Crosby, Stills & Nash said it best in their 1969 megahit “Suite: Judy Blue Eyes”: Don’t let the past remind us of what we are not now. Good advice, but hard to follow. Especially on Christmas Eve.
In the blink of an eye, more than two decades have passed since my children lay awake listening for Santa’s sleigh to touch down on the tin roof of our old farmhouse. “I heard the reindeer outside my window,” son James would say on Christmas morning, “but I didn’t get up to peek out.”
Tonight my children’s children–all under the age of six–will do likewise, though none of them have a tin roof. And my own Christmas Eve will be quiet and decidedly un-busy. No stockings to stuff full of fresh, new crayons and red and green M&Ms and fuzzy mittens. No toys to arrange under the lopsided cedar tree. No milk and cookies to set out. No insincere threats that children who come downstairs before the sun comes up might just find that jolly old St. Nick has skipped their house altogether.
It’s easy to grow melancholy about such things. I confess there have been more than a few Christmas Eves when I’ve cried my eyes out over how quickly time passes. On those nights, I remember lying in my own childhood bed straining to hear Santa Claus coming down the chimney. Even in those houses that didn’t have a fireplace. I remember the Christmas when I was three years old and Santa brought me a rocking horse and a cowgirl hat. I remember when he delivered my first big-girl bike, which I was too sick with a stomach bug to ride. I remember the Lil’ Monster slalom water ski that I declared the best present ever, even though it would be months before the lake was warm enough to try it out.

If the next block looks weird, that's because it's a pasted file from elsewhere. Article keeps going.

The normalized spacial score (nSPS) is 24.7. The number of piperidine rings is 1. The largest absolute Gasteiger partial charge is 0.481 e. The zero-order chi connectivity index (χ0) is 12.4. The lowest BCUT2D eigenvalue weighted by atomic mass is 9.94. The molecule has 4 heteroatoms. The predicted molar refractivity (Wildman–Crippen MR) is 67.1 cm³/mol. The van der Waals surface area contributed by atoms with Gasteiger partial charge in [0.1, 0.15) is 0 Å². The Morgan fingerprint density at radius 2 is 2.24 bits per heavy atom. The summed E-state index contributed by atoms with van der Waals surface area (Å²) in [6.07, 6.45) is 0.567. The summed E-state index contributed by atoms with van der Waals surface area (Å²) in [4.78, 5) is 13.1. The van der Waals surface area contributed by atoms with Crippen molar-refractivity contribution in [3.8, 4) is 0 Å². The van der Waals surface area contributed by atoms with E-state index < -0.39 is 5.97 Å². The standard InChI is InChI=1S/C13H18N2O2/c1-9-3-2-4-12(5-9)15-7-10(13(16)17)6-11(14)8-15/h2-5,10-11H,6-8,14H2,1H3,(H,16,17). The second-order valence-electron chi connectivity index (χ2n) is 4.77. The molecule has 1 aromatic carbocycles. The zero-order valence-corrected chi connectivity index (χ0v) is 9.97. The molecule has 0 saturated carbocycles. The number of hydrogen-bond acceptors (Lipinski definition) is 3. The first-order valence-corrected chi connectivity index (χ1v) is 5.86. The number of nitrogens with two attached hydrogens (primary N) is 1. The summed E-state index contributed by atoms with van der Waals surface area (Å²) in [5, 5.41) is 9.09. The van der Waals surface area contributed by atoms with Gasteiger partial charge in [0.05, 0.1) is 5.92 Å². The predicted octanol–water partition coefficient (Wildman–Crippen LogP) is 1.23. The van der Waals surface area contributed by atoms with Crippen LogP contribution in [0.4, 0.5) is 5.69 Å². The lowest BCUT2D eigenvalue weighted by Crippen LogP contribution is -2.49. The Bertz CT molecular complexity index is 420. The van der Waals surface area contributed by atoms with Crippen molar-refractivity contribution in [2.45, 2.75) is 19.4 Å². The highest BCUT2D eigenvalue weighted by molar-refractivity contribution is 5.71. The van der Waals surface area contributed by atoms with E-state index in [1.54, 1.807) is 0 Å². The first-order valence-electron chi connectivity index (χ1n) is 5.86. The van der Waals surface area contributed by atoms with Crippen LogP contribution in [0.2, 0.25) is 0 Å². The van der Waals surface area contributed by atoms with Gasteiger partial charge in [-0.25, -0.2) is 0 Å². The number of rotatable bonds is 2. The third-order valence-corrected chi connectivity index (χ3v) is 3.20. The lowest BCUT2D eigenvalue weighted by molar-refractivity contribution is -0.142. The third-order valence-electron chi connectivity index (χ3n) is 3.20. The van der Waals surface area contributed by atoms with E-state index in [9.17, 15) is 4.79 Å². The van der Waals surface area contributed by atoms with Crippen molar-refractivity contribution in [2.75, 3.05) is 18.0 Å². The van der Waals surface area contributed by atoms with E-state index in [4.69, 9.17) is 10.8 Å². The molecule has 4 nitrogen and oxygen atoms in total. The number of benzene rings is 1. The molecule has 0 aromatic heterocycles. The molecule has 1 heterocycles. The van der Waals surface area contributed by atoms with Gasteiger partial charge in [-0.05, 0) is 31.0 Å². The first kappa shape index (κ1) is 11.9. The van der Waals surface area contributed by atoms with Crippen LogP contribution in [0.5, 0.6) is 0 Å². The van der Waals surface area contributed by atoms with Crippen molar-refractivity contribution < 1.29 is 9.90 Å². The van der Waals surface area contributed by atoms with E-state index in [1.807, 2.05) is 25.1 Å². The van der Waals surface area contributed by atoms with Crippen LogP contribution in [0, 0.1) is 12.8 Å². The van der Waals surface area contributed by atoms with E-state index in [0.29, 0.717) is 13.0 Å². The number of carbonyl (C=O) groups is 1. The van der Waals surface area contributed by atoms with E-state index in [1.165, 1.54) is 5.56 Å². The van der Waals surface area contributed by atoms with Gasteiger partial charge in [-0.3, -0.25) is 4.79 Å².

It’s not the presents, of course, that make such memories special. It’s the people who shared those Christmases with me. Great-grandparents, grandparents, aunts and uncles and cousins, most of them dead and gone now. Above all, it’s my mother and daddy, neither of whom lived long enough to meet any of their great-grandchildren.
Those kinds of thoughts will overwhelm you if you let them.
So I’ve established new Christmas Eve traditions to help chase the sadness away. I spend the afternoon re-reading my favorite holiday story—“Home for Christmas” by Howard Bahr. I attend 5:00 worship at my church, First United Methodist, and am awestruck all over again when the whole congregation lights candles and sings “Silent Night” to end the service. Back at home, I settle onto the couch with a big bowl of popcorn and watch “It’s a Wonderful Life” from start to finish.
And I accept that it’s impossible to keep the past from reminding me of what I am not now.
(December 24, 2017)